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What are Snowshoes?

Updated on November 14, 2010

A snowshoe is a lightweight wooden frame interlaced with strips of animal hide. A snowshoe is attached to each foot to enable a person to travel over the surface of deep snow.

The frame of a snowshoe is made by bending a piece of hardwood into an oval about 3 feet long and 1 1/2 feet wide. Strings of animal hide then are stretched across the frame. The portion of the snowshoe under the ball of the foot is closely woven and is strengthened by a wooden crosspiece. The portion under the heel of the foot is made in a similar fashion. The large flat surface provided by a snowshoe distributes the weight of the wearer over a larger surface than that of the foot itself, enabling him to travel over the snow without sinking into it.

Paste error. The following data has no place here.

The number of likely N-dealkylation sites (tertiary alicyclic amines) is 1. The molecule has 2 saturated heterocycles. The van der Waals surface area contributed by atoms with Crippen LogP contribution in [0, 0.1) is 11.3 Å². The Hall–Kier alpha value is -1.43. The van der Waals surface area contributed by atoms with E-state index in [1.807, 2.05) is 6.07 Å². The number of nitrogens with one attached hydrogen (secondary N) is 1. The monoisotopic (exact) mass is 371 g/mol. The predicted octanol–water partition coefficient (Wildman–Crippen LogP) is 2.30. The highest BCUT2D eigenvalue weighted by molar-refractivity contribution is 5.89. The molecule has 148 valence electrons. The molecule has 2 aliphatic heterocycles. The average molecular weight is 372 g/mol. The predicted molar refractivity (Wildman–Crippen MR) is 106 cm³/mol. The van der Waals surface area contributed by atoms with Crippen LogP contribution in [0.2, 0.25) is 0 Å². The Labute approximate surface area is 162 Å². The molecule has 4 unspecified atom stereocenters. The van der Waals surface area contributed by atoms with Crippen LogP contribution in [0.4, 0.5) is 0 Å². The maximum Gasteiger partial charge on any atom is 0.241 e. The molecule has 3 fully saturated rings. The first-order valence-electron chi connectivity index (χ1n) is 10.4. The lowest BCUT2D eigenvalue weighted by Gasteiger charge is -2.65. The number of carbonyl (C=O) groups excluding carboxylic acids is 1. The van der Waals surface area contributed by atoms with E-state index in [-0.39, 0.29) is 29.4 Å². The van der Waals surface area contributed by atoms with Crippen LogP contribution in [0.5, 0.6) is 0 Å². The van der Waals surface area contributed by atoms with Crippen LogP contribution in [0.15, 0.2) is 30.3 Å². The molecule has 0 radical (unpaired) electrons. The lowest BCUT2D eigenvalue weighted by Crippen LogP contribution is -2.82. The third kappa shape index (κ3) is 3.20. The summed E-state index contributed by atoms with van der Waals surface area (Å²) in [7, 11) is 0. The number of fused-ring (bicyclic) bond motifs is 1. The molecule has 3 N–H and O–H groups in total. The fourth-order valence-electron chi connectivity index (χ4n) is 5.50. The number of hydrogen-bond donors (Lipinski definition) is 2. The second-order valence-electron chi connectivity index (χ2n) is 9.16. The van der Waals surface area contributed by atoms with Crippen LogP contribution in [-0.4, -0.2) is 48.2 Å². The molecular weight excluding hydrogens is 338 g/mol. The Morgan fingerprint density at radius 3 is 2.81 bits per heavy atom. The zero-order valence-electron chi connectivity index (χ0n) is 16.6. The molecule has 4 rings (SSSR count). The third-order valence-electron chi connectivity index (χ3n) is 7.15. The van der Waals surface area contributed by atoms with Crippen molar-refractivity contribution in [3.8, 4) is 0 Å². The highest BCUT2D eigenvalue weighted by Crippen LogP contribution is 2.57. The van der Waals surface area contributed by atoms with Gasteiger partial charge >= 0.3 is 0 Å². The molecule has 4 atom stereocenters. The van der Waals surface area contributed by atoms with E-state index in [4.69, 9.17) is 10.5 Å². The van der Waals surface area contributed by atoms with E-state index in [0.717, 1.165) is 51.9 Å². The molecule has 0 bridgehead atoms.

In putting on snowshoes, the wearer inserts the front of each foot in a strap, leaving the heel of each foot free to move up and down. As he walks on snowshoes, his toes raise the forward part of a snowshoe, and the snowshoe drags along the snow as his leg advances.

Expert snowshoers can travel at speeds exceeding 5 miles (8 km) per hour. They use an outward swinging motion that requires considerable practice.

Snowshoes were standard gear for primitive Indians and Eskimos in North America. They now are used also by hunters, trappers, lumbermen, farmers, and sportsmen. In Canada, races on snowshoes have become a regular feature of winter sports. The American Snowshoe Union of Lewiston, Me., encourages amateur snowshoe racing in the United States and Canada.


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